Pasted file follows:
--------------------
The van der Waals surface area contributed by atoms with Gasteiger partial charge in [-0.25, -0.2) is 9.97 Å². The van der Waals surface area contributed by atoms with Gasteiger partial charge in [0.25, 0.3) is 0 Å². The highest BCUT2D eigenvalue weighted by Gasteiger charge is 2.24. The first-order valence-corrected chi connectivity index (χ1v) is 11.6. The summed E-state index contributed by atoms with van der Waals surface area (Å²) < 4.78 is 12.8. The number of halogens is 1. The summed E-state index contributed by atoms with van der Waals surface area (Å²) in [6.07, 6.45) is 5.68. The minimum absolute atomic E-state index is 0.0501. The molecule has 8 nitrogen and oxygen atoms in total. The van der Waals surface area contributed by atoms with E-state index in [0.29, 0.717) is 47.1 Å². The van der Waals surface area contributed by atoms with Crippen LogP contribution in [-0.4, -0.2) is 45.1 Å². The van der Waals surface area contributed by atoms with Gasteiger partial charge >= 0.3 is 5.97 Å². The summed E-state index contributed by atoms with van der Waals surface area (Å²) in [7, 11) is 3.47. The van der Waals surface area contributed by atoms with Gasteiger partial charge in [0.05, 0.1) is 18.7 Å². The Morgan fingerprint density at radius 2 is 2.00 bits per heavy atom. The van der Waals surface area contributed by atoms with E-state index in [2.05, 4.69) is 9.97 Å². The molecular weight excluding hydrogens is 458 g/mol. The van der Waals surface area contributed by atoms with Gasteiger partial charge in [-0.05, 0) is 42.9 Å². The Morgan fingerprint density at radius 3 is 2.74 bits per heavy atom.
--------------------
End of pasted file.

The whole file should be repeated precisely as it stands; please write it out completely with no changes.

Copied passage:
The van der Waals surface area contributed by atoms with Gasteiger partial charge in [-0.25, -0.2) is 9.97 Å². The van der Waals surface area contributed by atoms with Gasteiger partial charge in [0.25, 0.3) is 0 Å². The highest BCUT2D eigenvalue weighted by Gasteiger charge is 2.24. The first-order valence-corrected chi connectivity index (χ1v) is 11.6. The summed E-state index contributed by atoms with van der Waals surface area (Å²) < 4.78 is 12.8. The number of halogens is 1. The summed E-state index contributed by atoms with van der Waals surface area (Å²) in [6.07, 6.45) is 5.68. The minimum absolute atomic E-state index is 0.0501. The molecule has 8 nitrogen and oxygen atoms in total. The van der Waals surface area contributed by atoms with E-state index in [0.29, 0.717) is 47.1 Å². The van der Waals surface area contributed by atoms with Crippen LogP contribution in [-0.4, -0.2) is 45.1 Å². The van der Waals surface area contributed by atoms with Gasteiger partial charge >= 0.3 is 5.97 Å². The summed E-state index contributed by atoms with van der Waals surface area (Å²) in [7, 11) is 3.47. The van der Waals surface area contributed by atoms with Gasteiger partial charge in [0.05, 0.1) is 18.7 Å². The Morgan fingerprint density at radius 2 is 2.00 bits per heavy atom. The van der Waals surface area contributed by atoms with E-state index in [2.05, 4.69) is 9.97 Å². The molecular weight excluding hydrogens is 458 g/mol. The van der Waals surface area contributed by atoms with Gasteiger partial charge in [-0.05, 0) is 42.9 Å². The Morgan fingerprint density at radius 3 is 2.74 bits per heavy atom.